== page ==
When I first decided to become a Chemical Engineering major, I was not 100% sure of what I was getting myself into. I just knew that I had a keen interest in biofuels, and that this was the major for me. However, I thought that I would probably be doing a ton of chemistry and a ton of math. Since I have entered USC, I have learned a lot about each, and about more too!
In Introduction to Chemical Engineering (CHE120), which is the class I took in the spring of my freshman year, I was expecting that we would be doing a lot of chemistry and learning about reactions and stuff, but I realized that Chemical Engineering is much more than analyzing chemical reactions. We learned about simple, single-system processes, and even though there would be chemistry involved in analyzing a given system, the system would not be defined or understood without LOTS and LOTS of calculations. That was my first realization of being a Chemical Engineer – expect lots of math!
One thing that I picked up on that intro class was that to be a good engineer, you need to be able to be a very good problem solver. The homework sets would involve a problem that was multiple paragraphs long. You would need to read it and find the important points and calculate certain properties of that system. It was very difficult for me to pick up on this at first, but as I practiced these kinds of problems more and more, I began to understand how to go about solving the problems and it became much more clear.
In the first semester of your sophomore year, you take CHE 330, which is entirely based around thermodynamic properties of various systems. The class teaches you a huge amount of information, which is good and bad. The bad part is that as a student, you really have to be on top of your game all the time and stay one step ahead. The good part is that I feel as though it is very interesting because the problems we look at are very applicable to the outside world.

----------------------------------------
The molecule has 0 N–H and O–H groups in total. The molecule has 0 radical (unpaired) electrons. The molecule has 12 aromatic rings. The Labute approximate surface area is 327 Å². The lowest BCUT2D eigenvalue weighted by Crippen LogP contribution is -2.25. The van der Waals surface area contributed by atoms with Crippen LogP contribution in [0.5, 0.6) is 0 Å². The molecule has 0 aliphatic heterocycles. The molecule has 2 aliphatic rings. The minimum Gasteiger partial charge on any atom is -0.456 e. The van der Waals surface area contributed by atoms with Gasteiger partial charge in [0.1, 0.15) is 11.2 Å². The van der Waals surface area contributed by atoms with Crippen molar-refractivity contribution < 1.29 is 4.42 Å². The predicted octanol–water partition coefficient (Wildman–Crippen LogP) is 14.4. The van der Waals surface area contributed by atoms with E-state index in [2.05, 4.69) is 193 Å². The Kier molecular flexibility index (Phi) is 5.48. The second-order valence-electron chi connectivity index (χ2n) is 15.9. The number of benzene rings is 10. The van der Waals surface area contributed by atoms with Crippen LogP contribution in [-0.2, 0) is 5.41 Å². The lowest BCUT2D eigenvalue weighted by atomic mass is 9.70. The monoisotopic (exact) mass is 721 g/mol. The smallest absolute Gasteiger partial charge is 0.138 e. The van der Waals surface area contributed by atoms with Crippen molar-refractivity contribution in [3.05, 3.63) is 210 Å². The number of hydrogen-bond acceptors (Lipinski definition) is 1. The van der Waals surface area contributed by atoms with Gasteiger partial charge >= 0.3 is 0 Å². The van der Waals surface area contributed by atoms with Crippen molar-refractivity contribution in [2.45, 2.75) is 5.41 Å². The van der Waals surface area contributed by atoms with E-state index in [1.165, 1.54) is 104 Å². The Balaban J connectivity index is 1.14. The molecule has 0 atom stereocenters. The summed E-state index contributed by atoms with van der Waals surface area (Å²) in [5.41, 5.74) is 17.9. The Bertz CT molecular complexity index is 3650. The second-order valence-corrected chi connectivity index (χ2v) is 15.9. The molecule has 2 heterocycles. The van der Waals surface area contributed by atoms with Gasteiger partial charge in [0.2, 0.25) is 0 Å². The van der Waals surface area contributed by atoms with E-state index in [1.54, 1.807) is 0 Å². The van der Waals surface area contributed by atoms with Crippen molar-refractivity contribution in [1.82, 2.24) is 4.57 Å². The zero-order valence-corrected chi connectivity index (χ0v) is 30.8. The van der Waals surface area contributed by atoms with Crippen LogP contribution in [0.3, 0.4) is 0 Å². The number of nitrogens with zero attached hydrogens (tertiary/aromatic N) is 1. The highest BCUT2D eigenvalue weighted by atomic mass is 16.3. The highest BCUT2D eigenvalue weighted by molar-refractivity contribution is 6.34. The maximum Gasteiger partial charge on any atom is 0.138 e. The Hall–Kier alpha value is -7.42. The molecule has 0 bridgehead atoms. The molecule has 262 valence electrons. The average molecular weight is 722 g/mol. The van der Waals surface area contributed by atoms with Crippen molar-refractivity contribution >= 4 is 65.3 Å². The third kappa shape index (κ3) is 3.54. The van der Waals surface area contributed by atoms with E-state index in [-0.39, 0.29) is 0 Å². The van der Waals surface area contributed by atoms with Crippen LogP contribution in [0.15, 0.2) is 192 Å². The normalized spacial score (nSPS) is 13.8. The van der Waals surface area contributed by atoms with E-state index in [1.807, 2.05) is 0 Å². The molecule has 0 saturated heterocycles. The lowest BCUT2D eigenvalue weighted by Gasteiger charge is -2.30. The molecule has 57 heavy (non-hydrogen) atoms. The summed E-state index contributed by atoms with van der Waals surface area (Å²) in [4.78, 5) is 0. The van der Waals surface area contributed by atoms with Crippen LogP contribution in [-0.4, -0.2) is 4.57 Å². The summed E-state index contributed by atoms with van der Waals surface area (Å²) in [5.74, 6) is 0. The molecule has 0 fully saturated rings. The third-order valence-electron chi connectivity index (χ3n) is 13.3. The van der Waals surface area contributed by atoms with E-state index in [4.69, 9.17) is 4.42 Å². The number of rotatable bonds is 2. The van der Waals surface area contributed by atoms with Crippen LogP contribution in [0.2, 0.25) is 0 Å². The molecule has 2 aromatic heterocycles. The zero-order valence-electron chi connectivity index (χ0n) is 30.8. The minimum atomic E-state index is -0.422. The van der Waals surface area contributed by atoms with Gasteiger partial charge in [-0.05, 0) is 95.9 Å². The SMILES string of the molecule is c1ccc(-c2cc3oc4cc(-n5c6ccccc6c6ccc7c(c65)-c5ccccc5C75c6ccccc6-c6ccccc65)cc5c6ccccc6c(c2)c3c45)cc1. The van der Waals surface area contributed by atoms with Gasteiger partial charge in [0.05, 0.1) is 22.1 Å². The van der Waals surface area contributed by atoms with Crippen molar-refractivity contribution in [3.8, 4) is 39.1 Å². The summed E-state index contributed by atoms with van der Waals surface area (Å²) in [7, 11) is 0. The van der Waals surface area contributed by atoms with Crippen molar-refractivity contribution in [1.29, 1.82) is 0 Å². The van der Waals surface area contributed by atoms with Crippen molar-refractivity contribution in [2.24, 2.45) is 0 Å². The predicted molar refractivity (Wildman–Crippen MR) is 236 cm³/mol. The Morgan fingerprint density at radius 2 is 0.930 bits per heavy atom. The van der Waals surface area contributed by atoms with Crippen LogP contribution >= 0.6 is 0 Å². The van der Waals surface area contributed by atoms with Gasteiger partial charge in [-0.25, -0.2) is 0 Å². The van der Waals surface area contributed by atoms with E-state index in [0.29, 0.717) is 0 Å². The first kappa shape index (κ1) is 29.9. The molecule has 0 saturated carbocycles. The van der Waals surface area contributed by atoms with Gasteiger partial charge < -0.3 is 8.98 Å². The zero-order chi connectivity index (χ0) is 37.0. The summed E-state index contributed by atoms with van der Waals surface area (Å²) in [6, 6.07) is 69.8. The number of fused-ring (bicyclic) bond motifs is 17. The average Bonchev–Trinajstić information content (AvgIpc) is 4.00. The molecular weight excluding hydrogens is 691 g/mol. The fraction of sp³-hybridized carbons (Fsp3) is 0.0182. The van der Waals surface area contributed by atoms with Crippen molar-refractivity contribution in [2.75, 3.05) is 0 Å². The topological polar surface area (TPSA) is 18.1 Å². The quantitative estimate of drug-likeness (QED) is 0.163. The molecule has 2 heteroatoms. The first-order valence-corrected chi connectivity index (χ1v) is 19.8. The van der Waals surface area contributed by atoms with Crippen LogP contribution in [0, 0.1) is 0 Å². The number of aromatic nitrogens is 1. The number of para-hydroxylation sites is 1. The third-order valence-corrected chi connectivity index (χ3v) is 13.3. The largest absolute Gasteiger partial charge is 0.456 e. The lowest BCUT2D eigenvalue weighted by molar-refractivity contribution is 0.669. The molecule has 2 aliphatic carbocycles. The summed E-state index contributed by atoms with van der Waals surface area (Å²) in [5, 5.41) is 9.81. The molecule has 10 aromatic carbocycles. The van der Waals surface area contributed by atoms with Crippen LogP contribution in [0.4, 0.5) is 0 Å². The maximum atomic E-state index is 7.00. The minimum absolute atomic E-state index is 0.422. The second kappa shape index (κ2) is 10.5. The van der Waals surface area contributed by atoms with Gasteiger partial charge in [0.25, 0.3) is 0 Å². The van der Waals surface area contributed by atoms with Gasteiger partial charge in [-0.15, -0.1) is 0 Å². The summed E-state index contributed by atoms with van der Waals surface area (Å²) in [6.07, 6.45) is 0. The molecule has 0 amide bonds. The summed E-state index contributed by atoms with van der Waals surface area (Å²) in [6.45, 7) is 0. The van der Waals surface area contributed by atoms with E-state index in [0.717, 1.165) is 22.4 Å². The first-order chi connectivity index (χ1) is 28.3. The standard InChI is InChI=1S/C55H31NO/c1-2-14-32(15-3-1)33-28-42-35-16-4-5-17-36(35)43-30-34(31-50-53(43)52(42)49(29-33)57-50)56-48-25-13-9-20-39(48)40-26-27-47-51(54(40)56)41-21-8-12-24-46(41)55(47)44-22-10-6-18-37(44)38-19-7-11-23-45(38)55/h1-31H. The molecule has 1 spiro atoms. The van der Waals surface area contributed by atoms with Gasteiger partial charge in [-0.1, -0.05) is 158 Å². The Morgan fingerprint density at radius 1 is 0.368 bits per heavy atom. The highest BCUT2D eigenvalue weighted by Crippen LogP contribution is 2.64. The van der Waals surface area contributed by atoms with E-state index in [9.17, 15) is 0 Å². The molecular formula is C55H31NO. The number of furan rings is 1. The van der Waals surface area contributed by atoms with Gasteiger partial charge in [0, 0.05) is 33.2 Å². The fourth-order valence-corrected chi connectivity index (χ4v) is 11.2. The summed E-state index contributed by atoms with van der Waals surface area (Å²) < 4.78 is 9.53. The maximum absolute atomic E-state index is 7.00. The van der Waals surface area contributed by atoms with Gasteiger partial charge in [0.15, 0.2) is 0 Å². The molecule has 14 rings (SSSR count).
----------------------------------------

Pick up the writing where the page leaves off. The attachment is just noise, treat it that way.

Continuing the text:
Currently, I am taking CHE 350, which is titled “Introduction to Separation Processes”. My favorite part about this class is that there are no thermodynamics analyzed in this class! So far, we have spent time looking at industrial separations and how to optimize these processes to get a product of high purity. The difficult part about this class is that it overloads you with equations and formulas that can make my head spin at times. However, it does interest me, which is keeping me on track.
Outside of the classroom, I am a member of the American Institute of Chemical Engineers, or AIChE for short. This is a national organization for Chemical Engineers, and the local chapter on campus holds events throughout the year for chemical engineers at USC. The president this year is actually fellow VSA, Anastasia! The programs I get the most out of is when there is a speaker who comes to give a lecture on a certain topic. My freshman year, a professor came and spoke about the process of synthesizing biofuels that are extremely efficient when burning. They also hold career events. I went last fall to a talk given by the U.S. Navy about opportunities in Nuclear Engineering. I really enjoy being in an organization of all Chemical Engineers because it is comforting to be around people who are going through the same experience.
I am really enjoying being a Chemical Engineer and even though it involves a lot of hard work, I really enjoy what I am learning and I am looking forward to take this knowledge and make a difference after college. I am also glad that I have met the friends that I have, because they are similar to me and think like me and we get along extremely well. Not only do I enjoy studying with them, but I also like to hang out with them in my free time.